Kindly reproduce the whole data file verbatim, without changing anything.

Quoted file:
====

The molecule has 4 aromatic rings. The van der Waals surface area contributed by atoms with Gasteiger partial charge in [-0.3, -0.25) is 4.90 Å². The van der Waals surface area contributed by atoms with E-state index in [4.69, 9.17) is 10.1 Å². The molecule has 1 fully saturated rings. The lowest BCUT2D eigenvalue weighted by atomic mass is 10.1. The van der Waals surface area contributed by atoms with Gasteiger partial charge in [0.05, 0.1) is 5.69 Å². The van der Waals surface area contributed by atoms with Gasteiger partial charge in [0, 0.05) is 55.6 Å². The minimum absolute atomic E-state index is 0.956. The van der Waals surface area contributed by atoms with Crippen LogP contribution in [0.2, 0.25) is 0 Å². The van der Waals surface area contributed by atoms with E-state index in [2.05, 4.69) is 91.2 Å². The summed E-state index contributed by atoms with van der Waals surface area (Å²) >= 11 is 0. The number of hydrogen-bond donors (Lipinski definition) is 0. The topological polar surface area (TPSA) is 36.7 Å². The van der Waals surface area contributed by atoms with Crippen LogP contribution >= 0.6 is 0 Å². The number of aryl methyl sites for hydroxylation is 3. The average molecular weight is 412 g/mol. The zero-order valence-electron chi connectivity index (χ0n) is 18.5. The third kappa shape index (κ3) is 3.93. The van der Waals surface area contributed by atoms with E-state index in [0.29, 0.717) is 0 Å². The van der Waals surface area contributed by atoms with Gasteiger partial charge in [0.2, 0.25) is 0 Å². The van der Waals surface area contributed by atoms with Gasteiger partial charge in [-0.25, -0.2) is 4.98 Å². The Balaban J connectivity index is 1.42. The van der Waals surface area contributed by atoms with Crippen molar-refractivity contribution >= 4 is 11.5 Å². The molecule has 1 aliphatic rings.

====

The molecule has 4 aromatic rings. The van der Waals surface area contributed by atoms with Gasteiger partial charge in [-0.3, -0.25) is 4.90 Å². The van der Waals surface area contributed by atoms with E-state index in [4.69, 9.17) is 10.1 Å². The molecule has 1 fully saturated rings. The lowest BCUT2D eigenvalue weighted by atomic mass is 10.1. The van der Waals surface area contributed by atoms with Gasteiger partial charge in [0.05, 0.1) is 5.69 Å². The van der Waals surface area contributed by atoms with Gasteiger partial charge in [0, 0.05) is 55.6 Å². The minimum absolute atomic E-state index is 0.956. The van der Waals surface area contributed by atoms with Crippen LogP contribution in [0.2, 0.25) is 0 Å². The van der Waals surface area contributed by atoms with E-state index in [2.05, 4.69) is 91.2 Å². The summed E-state index contributed by atoms with van der Waals surface area (Å²) >= 11 is 0. The number of hydrogen-bond donors (Lipinski definition) is 0. The topological polar surface area (TPSA) is 36.7 Å². The van der Waals surface area contributed by atoms with Crippen LogP contribution >= 0.6 is 0 Å². The number of aryl methyl sites for hydroxylation is 3. The average molecular weight is 412 g/mol. The zero-order valence-electron chi connectivity index (χ0n) is 18.5. The third kappa shape index (κ3) is 3.93. The van der Waals surface area contributed by atoms with E-state index in [0.29, 0.717) is 0 Å². The van der Waals surface area contributed by atoms with Gasteiger partial charge in [0.2, 0.25) is 0 Å². The van der Waals surface area contributed by atoms with Gasteiger partial charge in [-0.25, -0.2) is 4.98 Å². The Balaban J connectivity index is 1.42. The van der Waals surface area contributed by atoms with Crippen molar-refractivity contribution >= 4 is 11.5 Å². The molecule has 1 aliphatic rings.